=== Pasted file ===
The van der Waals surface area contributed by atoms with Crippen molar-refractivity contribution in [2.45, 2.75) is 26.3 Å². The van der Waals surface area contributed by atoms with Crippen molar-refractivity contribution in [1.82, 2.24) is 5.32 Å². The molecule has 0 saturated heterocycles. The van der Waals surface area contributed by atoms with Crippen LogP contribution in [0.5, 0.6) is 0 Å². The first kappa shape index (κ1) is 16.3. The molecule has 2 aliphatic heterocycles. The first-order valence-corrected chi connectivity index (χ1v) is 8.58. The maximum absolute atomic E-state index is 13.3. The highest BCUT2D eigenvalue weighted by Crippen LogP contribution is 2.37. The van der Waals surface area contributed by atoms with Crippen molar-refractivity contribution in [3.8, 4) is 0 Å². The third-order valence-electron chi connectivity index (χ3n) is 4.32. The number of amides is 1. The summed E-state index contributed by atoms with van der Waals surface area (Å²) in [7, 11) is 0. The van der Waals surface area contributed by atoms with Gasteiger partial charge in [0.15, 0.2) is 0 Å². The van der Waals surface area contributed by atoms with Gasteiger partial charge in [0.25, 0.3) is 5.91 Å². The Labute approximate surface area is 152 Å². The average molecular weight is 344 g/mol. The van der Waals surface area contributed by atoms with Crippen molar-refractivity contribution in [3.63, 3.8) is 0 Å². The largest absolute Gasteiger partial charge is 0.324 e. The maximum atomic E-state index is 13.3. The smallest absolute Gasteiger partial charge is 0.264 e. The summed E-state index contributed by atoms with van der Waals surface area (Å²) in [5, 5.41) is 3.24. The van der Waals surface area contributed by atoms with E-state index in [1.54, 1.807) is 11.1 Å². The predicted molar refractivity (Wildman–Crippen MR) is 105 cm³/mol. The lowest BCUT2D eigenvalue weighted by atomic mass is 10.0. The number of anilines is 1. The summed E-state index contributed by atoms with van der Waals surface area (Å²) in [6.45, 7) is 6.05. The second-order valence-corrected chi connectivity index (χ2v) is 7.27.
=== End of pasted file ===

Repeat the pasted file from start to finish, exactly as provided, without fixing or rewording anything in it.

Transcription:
The van der Waals surface area contributed by atoms with Crippen molar-refractivity contribution in [2.45, 2.75) is 26.3 Å². The van der Waals surface area contributed by atoms with Crippen molar-refractivity contribution in [1.82, 2.24) is 5.32 Å². The molecule has 0 saturated heterocycles. The van der Waals surface area contributed by atoms with Crippen LogP contribution in [0.5, 0.6) is 0 Å². The first kappa shape index (κ1) is 16.3. The molecule has 2 aliphatic heterocycles. The first-order valence-corrected chi connectivity index (χ1v) is 8.58. The maximum absolute atomic E-state index is 13.3. The highest BCUT2D eigenvalue weighted by Crippen LogP contribution is 2.37. The van der Waals surface area contributed by atoms with Crippen molar-refractivity contribution in [3.8, 4) is 0 Å². The third-order valence-electron chi connectivity index (χ3n) is 4.32. The number of amides is 1. The summed E-state index contributed by atoms with van der Waals surface area (Å²) in [7, 11) is 0. The van der Waals surface area contributed by atoms with Gasteiger partial charge in [0.15, 0.2) is 0 Å². The van der Waals surface area contributed by atoms with Gasteiger partial charge in [0.25, 0.3) is 5.91 Å². The Labute approximate surface area is 152 Å². The average molecular weight is 344 g/mol. The van der Waals surface area contributed by atoms with Crippen molar-refractivity contribution in [3.63, 3.8) is 0 Å². The largest absolute Gasteiger partial charge is 0.324 e. The maximum atomic E-state index is 13.3. The smallest absolute Gasteiger partial charge is 0.264 e. The summed E-state index contributed by atoms with van der Waals surface area (Å²) in [5, 5.41) is 3.24. The van der Waals surface area contributed by atoms with E-state index in [1.54, 1.807) is 11.1 Å². The predicted molar refractivity (Wildman–Crippen MR) is 105 cm³/mol. The lowest BCUT2D eigenvalue weighted by atomic mass is 10.0. The number of anilines is 1. The summed E-state index contributed by atoms with van der Waals surface area (Å²) in [6.45, 7) is 6.05. The second-order valence-corrected chi connectivity index (χ2v) is 7.27.